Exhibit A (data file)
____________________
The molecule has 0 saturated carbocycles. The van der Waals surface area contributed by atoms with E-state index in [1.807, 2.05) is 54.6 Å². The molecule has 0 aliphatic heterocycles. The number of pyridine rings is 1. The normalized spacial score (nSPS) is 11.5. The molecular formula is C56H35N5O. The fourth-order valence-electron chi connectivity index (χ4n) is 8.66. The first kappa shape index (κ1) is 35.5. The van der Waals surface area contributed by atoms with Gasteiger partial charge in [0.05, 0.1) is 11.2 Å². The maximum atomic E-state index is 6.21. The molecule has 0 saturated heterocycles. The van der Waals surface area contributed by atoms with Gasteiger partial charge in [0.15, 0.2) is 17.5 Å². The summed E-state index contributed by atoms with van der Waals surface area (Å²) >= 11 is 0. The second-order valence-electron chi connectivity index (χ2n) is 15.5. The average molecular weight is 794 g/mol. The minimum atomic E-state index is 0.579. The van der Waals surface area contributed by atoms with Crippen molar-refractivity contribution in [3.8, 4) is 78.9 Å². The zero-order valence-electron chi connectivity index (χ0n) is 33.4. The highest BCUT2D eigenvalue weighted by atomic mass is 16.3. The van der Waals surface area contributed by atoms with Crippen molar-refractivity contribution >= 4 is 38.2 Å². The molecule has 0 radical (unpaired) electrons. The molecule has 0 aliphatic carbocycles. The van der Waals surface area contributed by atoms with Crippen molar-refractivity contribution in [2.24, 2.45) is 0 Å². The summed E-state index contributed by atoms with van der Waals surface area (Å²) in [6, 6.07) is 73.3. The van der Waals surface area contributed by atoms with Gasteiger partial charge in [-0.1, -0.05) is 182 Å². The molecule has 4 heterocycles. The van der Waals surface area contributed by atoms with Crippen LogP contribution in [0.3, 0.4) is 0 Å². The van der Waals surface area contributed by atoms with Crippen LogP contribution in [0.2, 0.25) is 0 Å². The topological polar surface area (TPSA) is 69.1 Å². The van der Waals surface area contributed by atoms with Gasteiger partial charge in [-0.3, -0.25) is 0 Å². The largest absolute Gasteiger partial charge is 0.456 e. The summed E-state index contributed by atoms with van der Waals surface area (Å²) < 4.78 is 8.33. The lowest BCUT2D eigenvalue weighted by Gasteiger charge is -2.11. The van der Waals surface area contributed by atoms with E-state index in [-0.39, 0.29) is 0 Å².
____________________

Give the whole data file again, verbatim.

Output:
The molecule has 0 saturated carbocycles. The van der Waals surface area contributed by atoms with E-state index in [1.807, 2.05) is 54.6 Å². The molecule has 0 aliphatic heterocycles. The number of pyridine rings is 1. The normalized spacial score (nSPS) is 11.5. The molecular formula is C56H35N5O. The fourth-order valence-electron chi connectivity index (χ4n) is 8.66. The first kappa shape index (κ1) is 35.5. The van der Waals surface area contributed by atoms with Gasteiger partial charge in [0.05, 0.1) is 11.2 Å². The maximum atomic E-state index is 6.21. The molecule has 0 saturated heterocycles. The van der Waals surface area contributed by atoms with Gasteiger partial charge in [0.15, 0.2) is 17.5 Å². The summed E-state index contributed by atoms with van der Waals surface area (Å²) >= 11 is 0. The second-order valence-electron chi connectivity index (χ2n) is 15.5. The average molecular weight is 794 g/mol. The minimum atomic E-state index is 0.579. The van der Waals surface area contributed by atoms with Crippen molar-refractivity contribution in [3.8, 4) is 78.9 Å². The zero-order valence-electron chi connectivity index (χ0n) is 33.4. The highest BCUT2D eigenvalue weighted by atomic mass is 16.3. The van der Waals surface area contributed by atoms with Crippen molar-refractivity contribution >= 4 is 38.2 Å². The molecule has 0 radical (unpaired) electrons. The molecule has 0 aliphatic carbocycles. The van der Waals surface area contributed by atoms with Crippen molar-refractivity contribution in [2.24, 2.45) is 0 Å². The summed E-state index contributed by atoms with van der Waals surface area (Å²) in [6, 6.07) is 73.3. The van der Waals surface area contributed by atoms with Gasteiger partial charge in [-0.1, -0.05) is 182 Å². The molecule has 4 heterocycles. The van der Waals surface area contributed by atoms with Crippen LogP contribution in [0.3, 0.4) is 0 Å². The van der Waals surface area contributed by atoms with Crippen LogP contribution in [0.2, 0.25) is 0 Å². The topological polar surface area (TPSA) is 69.1 Å². The van der Waals surface area contributed by atoms with Gasteiger partial charge in [-0.3, -0.25) is 0 Å². The largest absolute Gasteiger partial charge is 0.456 e. The summed E-state index contributed by atoms with van der Waals surface area (Å²) < 4.78 is 8.33. The lowest BCUT2D eigenvalue weighted by Gasteiger charge is -2.11. The van der Waals surface area contributed by atoms with E-state index in [-0.39, 0.29) is 0 Å².